More than 700 prominent female clergy and lay leaders have added their names to a letter denouncing Donald Trump’s comments about groping women.
Among those signing the four-paragraph letter were Suzii Paynter, the executive coordinator of the Cooperative Baptist Fellowship, a Georgia-based global Christian network that includes nearly 1,800 congregations and thousands of individuals; and the Rev. Cynthia L. Hale, the founder and senior pastor of Ray of Hope Christian Church in Decatur.
Last week a video surfaced from 2005 of the Republican nominee in a hot-mic incident bragging about forcibly groping and kissing women.
The wealthy businessman-turned-reality show star-turned-politician said he was able to get away with it because he was a star. Trump apologized Sunday during the second presidential debate, calling it “locker room talk.”
The letter is signed by a diverse group of faith leaders. It’s significant because Trump has enjoyed tremendous support among evangelicals, some of whom continue to stand by him.
“I was disappointed and shocked,” said Paynter, who declined to say which candidate she supports. “It’s just not the way we communicate about women in my family, my church and in the general culture that I’m a part of.”
Paynter, in her various roles, has worked on clergy sexual misconduct issues. In many cases, she said, the offender uses power to make unwanted sexual advances.
The public deserves a sincere apology, she said. “The fact that he dismissed it with a phrase like ‘locker room talk’ is not anywhere near being actually remorseful or contrite or doing anything that even approaches a serious apology,” she said.
One of her biggest concerns, Paynter said, is that dismissals of his actions may tend to “normalize this egregious breach of ethical conduct.”
The letter reads in part:
“As Christian women we are appalled by Republican presidential nominee Donald Trump’s recorded remarks that disparage women and condone sexual assault. Such language cannot be dismissed as ‘locker room talk.’ Mr. Trump must offer public contrition that fully acknowledges the seriousness and depravity of his actions.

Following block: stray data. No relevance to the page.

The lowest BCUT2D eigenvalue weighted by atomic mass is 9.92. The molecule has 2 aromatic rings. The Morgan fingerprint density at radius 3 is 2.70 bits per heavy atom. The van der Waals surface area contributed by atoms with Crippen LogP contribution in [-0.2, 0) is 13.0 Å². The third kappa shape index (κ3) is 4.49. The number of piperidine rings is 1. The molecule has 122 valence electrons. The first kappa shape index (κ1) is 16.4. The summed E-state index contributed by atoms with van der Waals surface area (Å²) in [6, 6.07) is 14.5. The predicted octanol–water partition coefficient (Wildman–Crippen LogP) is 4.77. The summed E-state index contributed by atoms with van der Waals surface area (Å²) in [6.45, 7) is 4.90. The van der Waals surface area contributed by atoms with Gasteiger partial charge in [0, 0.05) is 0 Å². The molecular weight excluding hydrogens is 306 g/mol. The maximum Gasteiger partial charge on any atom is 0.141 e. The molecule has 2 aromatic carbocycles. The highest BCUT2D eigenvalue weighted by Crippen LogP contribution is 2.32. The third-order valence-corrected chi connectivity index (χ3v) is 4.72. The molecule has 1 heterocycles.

“The sin of misogyny has caused many of us to experience sexual assault or sexually abusive language that threatened our safety, dignity and well-being.”
The letter was spearheaded by the Rev. Jennifer Butler, the CEO of the Faith in Public Life Action Fund.
“When some Christian leaders dismiss or minimize sexually abusive remarks from a presidential candidate, they do violence to women — particularly those recovering from abuse,” she said in a statement.
Hale, who delivered the invocation on the opening day of the Democratic National Convention in Philadelphia, said the comments only heightened her concerns about Trump. Her church has about 6,000 members.
“I’ve been concerned about Donald Trump’s candidacy for some time because of his discrimination against just about everyone,” she said. His comments show “how he really has no regard or respect for women and, quite frankly, I was appalled.”
Others, such as Atlanta evangelist Alveda King, still support the Republican nominee.
“I really do not appreciate Mr. Trump’s remarks at all,” said King, who was not among those signing the letter. “However, I’ve heard and forgiven so much worse.”
Her focus is elsewhere.
“From the beginning of this election as I prayed, I was led to consider the platforms and not (the candidates’) personalities. That position remains. While I pray for Secretary Clinton and Mr. Trump, I am most inclined to vote for a platform that will value the sanctity of human life from conception to natural death.”
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